Horror movies and heavy metal music have always walked hand in hand. For some reason (we'll get into that), both of these subjects of their larger media genres have been considered the black sheep of their families. Metal has historically been the least approachable branch of music (aside from like, harsh noise or whatever if that can even be considered music at all), and horror movies have been the most publically criticized and shunned form of movies.
Horror has only recently started to be considered a respectable and "artistic" branch of film. Metal has always been prided for the musicianship, but it's still considered pretty inaccessible on the wide scheme of things.
When Black Sabbath erupted onto the scene in 1968, Ozzy Ozbourne and Tommi Iommi paved the way for heavy metal, bringing the imagery of horror with them to the big stage.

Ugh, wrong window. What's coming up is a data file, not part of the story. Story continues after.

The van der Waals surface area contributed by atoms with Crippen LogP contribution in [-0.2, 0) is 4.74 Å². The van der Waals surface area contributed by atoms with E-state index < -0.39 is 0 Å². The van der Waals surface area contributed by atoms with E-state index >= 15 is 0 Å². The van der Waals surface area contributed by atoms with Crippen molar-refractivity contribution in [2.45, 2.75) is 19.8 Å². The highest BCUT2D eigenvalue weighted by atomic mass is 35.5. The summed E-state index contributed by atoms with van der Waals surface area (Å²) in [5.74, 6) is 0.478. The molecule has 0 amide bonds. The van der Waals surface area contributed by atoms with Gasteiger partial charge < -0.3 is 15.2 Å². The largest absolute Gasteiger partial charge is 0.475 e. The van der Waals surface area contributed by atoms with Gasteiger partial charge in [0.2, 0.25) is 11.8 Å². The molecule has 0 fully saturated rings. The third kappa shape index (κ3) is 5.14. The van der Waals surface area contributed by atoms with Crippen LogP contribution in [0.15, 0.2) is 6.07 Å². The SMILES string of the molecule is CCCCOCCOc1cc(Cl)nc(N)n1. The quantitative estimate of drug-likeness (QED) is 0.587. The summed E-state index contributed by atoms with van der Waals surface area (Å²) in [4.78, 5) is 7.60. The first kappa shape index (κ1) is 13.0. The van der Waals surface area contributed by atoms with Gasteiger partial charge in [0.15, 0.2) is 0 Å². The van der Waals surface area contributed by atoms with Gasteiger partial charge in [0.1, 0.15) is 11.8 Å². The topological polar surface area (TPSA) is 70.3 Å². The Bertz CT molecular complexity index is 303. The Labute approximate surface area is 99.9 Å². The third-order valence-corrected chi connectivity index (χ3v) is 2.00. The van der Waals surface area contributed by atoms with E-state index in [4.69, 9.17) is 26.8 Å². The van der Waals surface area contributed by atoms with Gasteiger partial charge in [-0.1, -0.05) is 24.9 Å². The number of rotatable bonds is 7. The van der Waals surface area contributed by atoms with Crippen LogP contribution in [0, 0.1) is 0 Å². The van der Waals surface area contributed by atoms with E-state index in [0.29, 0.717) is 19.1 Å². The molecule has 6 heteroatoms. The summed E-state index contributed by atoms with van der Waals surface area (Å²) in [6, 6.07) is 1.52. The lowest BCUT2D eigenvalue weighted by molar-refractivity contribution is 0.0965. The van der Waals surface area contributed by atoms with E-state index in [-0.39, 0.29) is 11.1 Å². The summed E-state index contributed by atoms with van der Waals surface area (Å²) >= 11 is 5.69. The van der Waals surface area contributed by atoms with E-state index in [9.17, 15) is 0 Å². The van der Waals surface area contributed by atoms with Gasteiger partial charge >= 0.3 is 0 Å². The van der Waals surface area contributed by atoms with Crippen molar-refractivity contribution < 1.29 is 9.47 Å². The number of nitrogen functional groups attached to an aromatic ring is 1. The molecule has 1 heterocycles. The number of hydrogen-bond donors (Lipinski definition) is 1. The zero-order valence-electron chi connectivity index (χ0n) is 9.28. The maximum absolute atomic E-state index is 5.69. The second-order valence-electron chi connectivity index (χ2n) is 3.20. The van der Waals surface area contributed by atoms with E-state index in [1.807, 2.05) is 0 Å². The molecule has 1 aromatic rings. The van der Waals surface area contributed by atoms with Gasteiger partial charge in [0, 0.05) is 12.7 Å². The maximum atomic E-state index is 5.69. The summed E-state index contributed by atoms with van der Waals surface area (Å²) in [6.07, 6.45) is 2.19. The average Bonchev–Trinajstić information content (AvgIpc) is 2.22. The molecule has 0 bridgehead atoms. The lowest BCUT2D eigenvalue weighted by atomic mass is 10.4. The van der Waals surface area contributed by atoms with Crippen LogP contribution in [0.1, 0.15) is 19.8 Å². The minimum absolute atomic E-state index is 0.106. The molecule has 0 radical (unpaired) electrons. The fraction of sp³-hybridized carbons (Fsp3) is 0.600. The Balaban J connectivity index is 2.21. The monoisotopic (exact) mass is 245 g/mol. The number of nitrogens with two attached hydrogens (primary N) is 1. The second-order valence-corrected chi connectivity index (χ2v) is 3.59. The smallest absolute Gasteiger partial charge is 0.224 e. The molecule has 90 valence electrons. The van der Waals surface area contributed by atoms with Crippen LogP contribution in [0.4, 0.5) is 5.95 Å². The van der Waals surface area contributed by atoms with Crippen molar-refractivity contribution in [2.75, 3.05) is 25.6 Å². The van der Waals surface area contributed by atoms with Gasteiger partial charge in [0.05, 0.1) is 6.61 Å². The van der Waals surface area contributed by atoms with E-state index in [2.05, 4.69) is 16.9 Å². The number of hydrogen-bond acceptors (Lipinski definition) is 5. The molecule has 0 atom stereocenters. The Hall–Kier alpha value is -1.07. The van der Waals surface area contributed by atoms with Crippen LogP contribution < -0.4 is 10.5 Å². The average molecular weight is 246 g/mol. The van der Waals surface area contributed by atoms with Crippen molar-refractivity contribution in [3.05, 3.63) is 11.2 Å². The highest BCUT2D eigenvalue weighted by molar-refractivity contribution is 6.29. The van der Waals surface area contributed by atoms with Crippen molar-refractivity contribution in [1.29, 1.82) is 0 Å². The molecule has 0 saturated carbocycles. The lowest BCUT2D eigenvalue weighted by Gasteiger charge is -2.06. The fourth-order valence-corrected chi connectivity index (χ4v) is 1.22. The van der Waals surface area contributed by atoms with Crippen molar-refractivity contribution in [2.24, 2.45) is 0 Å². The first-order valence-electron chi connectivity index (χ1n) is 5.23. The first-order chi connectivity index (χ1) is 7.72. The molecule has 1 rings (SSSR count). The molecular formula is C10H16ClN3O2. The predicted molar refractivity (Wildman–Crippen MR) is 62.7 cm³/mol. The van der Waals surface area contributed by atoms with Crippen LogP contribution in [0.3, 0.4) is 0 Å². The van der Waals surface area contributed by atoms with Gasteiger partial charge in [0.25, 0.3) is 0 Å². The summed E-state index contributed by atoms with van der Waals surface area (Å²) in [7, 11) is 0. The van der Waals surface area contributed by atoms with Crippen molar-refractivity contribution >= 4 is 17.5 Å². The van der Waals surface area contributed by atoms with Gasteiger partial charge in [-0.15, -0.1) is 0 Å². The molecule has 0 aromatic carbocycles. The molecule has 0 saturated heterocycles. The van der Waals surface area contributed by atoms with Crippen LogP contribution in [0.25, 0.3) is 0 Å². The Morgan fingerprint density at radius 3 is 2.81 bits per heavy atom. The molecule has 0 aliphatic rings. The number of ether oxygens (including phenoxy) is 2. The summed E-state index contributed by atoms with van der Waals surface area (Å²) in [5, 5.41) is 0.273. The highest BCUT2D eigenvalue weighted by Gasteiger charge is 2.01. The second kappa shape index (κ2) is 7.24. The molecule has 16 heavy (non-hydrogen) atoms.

So, where does that leave us today?
Well, the crossover of metal and horror has developed and morphed as time went on. Metal and horror grew together, and both of the genres borrowed themes and imagery from one another. There have been a multitude of genre-defining films that morphed the two vastly different mediums together in what is colloquially called: "metal-horror crossover."
One of the examples of this unholy matrimony is Trick or Treat. Made in 1986, the story follows a metalhead teenager and his quest to fall in love, but ends with demonic possession and a demented murder spree that's fueled by the soundtrack of early 80's heavy metal.
Other modern iterations have been a bit more tasteful. For instance, the 2018 thriller "Lords of Chaos" addressed the true-crime horror story of the band Mayhem. Additionally, other movies like "Tenacious D and The Pick of Destiny" addressed metal and horror in more comedic tones.
However, nothing quite matches the effectiveness of, what is quite possibly the best metal-horror movie of all time, "Deathgasm." If you haven't checked that one out, you absolutely should.